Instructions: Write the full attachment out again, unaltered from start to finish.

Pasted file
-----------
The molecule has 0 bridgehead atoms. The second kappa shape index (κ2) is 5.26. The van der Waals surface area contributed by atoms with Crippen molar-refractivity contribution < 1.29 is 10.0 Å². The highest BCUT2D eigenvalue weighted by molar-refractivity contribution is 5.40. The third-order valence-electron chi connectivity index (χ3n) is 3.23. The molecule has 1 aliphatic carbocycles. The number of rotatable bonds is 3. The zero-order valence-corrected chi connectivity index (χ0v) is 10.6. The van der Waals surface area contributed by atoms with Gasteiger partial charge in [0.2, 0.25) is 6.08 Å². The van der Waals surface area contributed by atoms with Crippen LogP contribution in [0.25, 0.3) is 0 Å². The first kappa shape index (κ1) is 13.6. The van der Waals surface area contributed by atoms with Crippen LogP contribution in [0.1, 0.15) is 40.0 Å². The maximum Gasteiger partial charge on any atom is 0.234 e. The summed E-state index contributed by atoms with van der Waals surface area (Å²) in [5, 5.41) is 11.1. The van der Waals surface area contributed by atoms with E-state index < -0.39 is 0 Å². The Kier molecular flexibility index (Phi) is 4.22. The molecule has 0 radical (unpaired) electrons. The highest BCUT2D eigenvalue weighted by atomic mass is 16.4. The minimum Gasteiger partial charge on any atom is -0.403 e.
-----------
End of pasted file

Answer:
The molecule has 0 bridgehead atoms. The second kappa shape index (κ2) is 5.26. The van der Waals surface area contributed by atoms with Crippen molar-refractivity contribution < 1.29 is 10.0 Å². The highest BCUT2D eigenvalue weighted by molar-refractivity contribution is 5.40. The third-order valence-electron chi connectivity index (χ3n) is 3.23. The molecule has 1 aliphatic carbocycles. The number of rotatable bonds is 3. The zero-order valence-corrected chi connectivity index (χ0v) is 10.6. The van der Waals surface area contributed by atoms with Gasteiger partial charge in [0.2, 0.25) is 6.08 Å². The van der Waals surface area contributed by atoms with Crippen LogP contribution in [0.25, 0.3) is 0 Å². The first kappa shape index (κ1) is 13.6. The van der Waals surface area contributed by atoms with Crippen LogP contribution in [0.1, 0.15) is 40.0 Å². The maximum Gasteiger partial charge on any atom is 0.234 e. The summed E-state index contributed by atoms with van der Waals surface area (Å²) in [5, 5.41) is 11.1. The van der Waals surface area contributed by atoms with E-state index < -0.39 is 0 Å². The Kier molecular flexibility index (Phi) is 4.22. The molecule has 0 radical (unpaired) electrons. The highest BCUT2D eigenvalue weighted by atomic mass is 16.4. The minimum Gasteiger partial charge on any atom is -0.403 e.